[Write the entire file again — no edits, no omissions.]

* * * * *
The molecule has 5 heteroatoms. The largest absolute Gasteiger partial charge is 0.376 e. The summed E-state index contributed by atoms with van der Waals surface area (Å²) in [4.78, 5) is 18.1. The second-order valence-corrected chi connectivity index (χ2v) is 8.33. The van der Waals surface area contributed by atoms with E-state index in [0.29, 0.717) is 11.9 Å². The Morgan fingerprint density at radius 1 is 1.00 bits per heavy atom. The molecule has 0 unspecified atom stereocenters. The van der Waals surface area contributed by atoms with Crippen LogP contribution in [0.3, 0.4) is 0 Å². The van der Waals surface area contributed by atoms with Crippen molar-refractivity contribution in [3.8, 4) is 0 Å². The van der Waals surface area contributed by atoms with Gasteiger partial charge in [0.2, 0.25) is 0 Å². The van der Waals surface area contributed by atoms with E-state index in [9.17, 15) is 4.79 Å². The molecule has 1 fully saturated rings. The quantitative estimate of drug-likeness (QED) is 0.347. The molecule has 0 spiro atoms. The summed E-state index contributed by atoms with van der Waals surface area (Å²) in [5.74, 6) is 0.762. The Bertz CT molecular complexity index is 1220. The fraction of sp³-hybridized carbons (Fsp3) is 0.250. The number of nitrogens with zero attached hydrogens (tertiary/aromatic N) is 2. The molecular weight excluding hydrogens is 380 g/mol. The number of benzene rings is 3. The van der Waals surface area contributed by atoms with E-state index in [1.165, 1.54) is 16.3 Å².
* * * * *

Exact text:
The molecule has 5 heteroatoms. The largest absolute Gasteiger partial charge is 0.376 e. The summed E-state index contributed by atoms with van der Waals surface area (Å²) in [4.78, 5) is 18.1. The second-order valence-corrected chi connectivity index (χ2v) is 8.33. The van der Waals surface area contributed by atoms with E-state index in [0.29, 0.717) is 11.9 Å². The Morgan fingerprint density at radius 1 is 1.00 bits per heavy atom. The molecule has 0 unspecified atom stereocenters. The van der Waals surface area contributed by atoms with Crippen LogP contribution in [0.3, 0.4) is 0 Å². The van der Waals surface area contributed by atoms with Crippen molar-refractivity contribution in [3.8, 4) is 0 Å². The van der Waals surface area contributed by atoms with Gasteiger partial charge in [0.2, 0.25) is 0 Å². The van der Waals surface area contributed by atoms with E-state index in [9.17, 15) is 4.79 Å². The molecule has 1 fully saturated rings. The quantitative estimate of drug-likeness (QED) is 0.347. The molecule has 0 spiro atoms. The summed E-state index contributed by atoms with van der Waals surface area (Å²) in [5.74, 6) is 0.762. The Bertz CT molecular complexity index is 1220. The fraction of sp³-hybridized carbons (Fsp3) is 0.250. The number of nitrogens with zero attached hydrogens (tertiary/aromatic N) is 2. The molecular weight excluding hydrogens is 380 g/mol. The number of benzene rings is 3. The van der Waals surface area contributed by atoms with E-state index in [1.165, 1.54) is 16.3 Å².